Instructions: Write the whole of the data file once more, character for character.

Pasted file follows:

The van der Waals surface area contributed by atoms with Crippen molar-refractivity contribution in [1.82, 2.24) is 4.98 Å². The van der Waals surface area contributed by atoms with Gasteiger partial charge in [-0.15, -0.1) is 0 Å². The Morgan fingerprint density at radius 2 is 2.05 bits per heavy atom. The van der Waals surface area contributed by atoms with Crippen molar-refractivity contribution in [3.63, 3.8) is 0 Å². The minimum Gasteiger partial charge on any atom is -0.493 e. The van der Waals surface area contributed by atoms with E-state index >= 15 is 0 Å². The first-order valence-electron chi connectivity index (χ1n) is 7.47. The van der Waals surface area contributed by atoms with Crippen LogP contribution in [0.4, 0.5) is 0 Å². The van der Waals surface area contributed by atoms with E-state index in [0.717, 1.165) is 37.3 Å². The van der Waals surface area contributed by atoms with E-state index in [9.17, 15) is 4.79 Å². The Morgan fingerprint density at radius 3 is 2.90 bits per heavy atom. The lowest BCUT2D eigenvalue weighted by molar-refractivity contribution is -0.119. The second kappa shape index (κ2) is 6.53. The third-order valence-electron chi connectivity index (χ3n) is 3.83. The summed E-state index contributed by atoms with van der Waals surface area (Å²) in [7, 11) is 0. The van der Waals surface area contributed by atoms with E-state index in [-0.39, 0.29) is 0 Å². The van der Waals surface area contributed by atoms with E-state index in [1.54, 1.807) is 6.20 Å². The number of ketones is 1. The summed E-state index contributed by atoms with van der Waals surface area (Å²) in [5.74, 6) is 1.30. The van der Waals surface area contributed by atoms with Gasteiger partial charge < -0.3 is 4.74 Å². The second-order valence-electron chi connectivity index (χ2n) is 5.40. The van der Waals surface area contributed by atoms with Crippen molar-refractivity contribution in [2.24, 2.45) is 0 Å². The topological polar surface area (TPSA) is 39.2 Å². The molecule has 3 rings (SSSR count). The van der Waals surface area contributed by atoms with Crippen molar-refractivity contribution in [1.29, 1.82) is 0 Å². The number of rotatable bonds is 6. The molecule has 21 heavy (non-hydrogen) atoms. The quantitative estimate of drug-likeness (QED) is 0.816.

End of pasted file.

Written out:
The van der Waals surface area contributed by atoms with Crippen molar-refractivity contribution in [1.82, 2.24) is 4.98 Å². The van der Waals surface area contributed by atoms with Gasteiger partial charge in [-0.15, -0.1) is 0 Å². The Morgan fingerprint density at radius 2 is 2.05 bits per heavy atom. The van der Waals surface area contributed by atoms with Crippen molar-refractivity contribution in [3.63, 3.8) is 0 Å². The minimum Gasteiger partial charge on any atom is -0.493 e. The van der Waals surface area contributed by atoms with E-state index >= 15 is 0 Å². The first-order valence-electron chi connectivity index (χ1n) is 7.47. The van der Waals surface area contributed by atoms with Crippen LogP contribution in [0.4, 0.5) is 0 Å². The van der Waals surface area contributed by atoms with E-state index in [0.717, 1.165) is 37.3 Å². The van der Waals surface area contributed by atoms with E-state index in [9.17, 15) is 4.79 Å². The Morgan fingerprint density at radius 3 is 2.90 bits per heavy atom. The lowest BCUT2D eigenvalue weighted by molar-refractivity contribution is -0.119. The second kappa shape index (κ2) is 6.53. The third-order valence-electron chi connectivity index (χ3n) is 3.83. The summed E-state index contributed by atoms with van der Waals surface area (Å²) in [7, 11) is 0. The van der Waals surface area contributed by atoms with E-state index in [-0.39, 0.29) is 0 Å². The van der Waals surface area contributed by atoms with E-state index in [1.54, 1.807) is 6.20 Å². The number of ketones is 1. The summed E-state index contributed by atoms with van der Waals surface area (Å²) in [5.74, 6) is 1.30. The van der Waals surface area contributed by atoms with Gasteiger partial charge < -0.3 is 4.74 Å². The second-order valence-electron chi connectivity index (χ2n) is 5.40. The van der Waals surface area contributed by atoms with Crippen molar-refractivity contribution in [2.24, 2.45) is 0 Å². The topological polar surface area (TPSA) is 39.2 Å². The molecule has 3 rings (SSSR count). The van der Waals surface area contributed by atoms with Crippen molar-refractivity contribution in [1.29, 1.82) is 0 Å². The number of rotatable bonds is 6. The molecule has 21 heavy (non-hydrogen) atoms. The quantitative estimate of drug-likeness (QED) is 0.816.